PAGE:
Adolescents Learning Amongst Growing Adults

Adolescents Learning Amongst Growing Adults

Adolescents Learning Amongst Growing Adults

Although the adolescent years have not yet descended upon me, I often hear from people who have older children / adolescents in particular say “you think it’s hard now, wait until you have a teenager.” And while I politely listen and hear them talk about all the “drama” their child is causing “them”, I respectfully take it all with a grain of salt. I also recognize that one’s experience with their child does not define the experience of my own.

Do I believe that teenagers bring their own level of “drama” or trials, sure … don’t we all at one point or another in our lives? As human beings, we are not exempt from going through various phases / stages no matter our age. Life experiences from dating, marriages, children, careers, friendships, emotional heartaches are all called upon us to show us where we have yet to grow-up and remind us that we are all susceptible to bringing out our inner child ways. As adults we are still figuring out ourselves, our pasts, our sense of self, our purpose and our emotional infrastructure. We are looking for guidance, support, compassion, acceptance, validation as we continue to evolve into our essence.

So how is this at all different from what our teenagers go through? Let’s be honest with ourselves and stop pointing the fingers at our children for our own inner lack of not knowing how to navigate through the ever-changing years our children go through. While our children are looking to their parents and other adults for guidance, it is our responsibility to stay grounded, present, supportive, encouraging and accepting of them all the way. If they see us reacting with outbursts, yelling, extreme frustrations … how are they to know or do any differently?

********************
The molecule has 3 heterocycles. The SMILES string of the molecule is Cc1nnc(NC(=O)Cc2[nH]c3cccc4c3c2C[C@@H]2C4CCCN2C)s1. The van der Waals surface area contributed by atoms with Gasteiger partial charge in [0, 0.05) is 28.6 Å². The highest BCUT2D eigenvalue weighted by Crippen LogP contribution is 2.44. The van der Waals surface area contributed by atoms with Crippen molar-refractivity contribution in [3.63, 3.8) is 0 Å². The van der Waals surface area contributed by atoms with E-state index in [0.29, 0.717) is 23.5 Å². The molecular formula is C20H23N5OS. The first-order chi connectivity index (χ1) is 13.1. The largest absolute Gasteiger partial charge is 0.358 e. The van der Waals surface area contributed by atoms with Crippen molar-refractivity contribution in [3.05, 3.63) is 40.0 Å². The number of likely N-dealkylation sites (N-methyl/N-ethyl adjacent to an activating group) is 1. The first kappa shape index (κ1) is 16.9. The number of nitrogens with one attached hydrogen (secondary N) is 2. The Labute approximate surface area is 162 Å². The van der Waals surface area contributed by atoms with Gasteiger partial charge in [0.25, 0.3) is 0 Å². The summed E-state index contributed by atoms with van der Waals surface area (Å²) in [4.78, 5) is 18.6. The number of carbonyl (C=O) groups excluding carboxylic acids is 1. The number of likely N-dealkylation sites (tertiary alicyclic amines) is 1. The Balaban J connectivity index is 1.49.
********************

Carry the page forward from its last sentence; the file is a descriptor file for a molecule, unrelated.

Through my ever-evolving conscious parenting awakening, I have sharpened my mind in ways that I can more easily identify disconnects between parent-child relationship (including my own) in ways that I otherwise may not have. A true paradigm shift has occurred and one that provides me with a greater set of lenses for optimal growth. There is no time sooner than the present moment to get real with ourselves, break open and break free our inner self so we can have a conscious break-through of the work we have yet to do and ultimately how we “show up” for our children.

Here are some of Dr. Shefali’s captivating and wise insights on raising adolescents:

“No longer can you be the ever-powerful parent but must instead become an ever-present parent.”

“As our children mature beyond the middle school years, we get to see the effects of their upbringing.”

“Our children burst forth … at this stage, with more personality, more attitude, more self-assertion. However a difficult teenager doesn’t sprout up overnight; the seeds were being sown all along.”

“We have to remove ourselves from any illusion we can control their life. The only way to gain access to them is through rebuilding our lost connection.”

“The key spiritual lesson for parents during these years is that we must reorient our relationship with our teens to one of true kinship and partnership … the key is trust.”

“During this period of their lives, to trust them is our spiritual discipline.”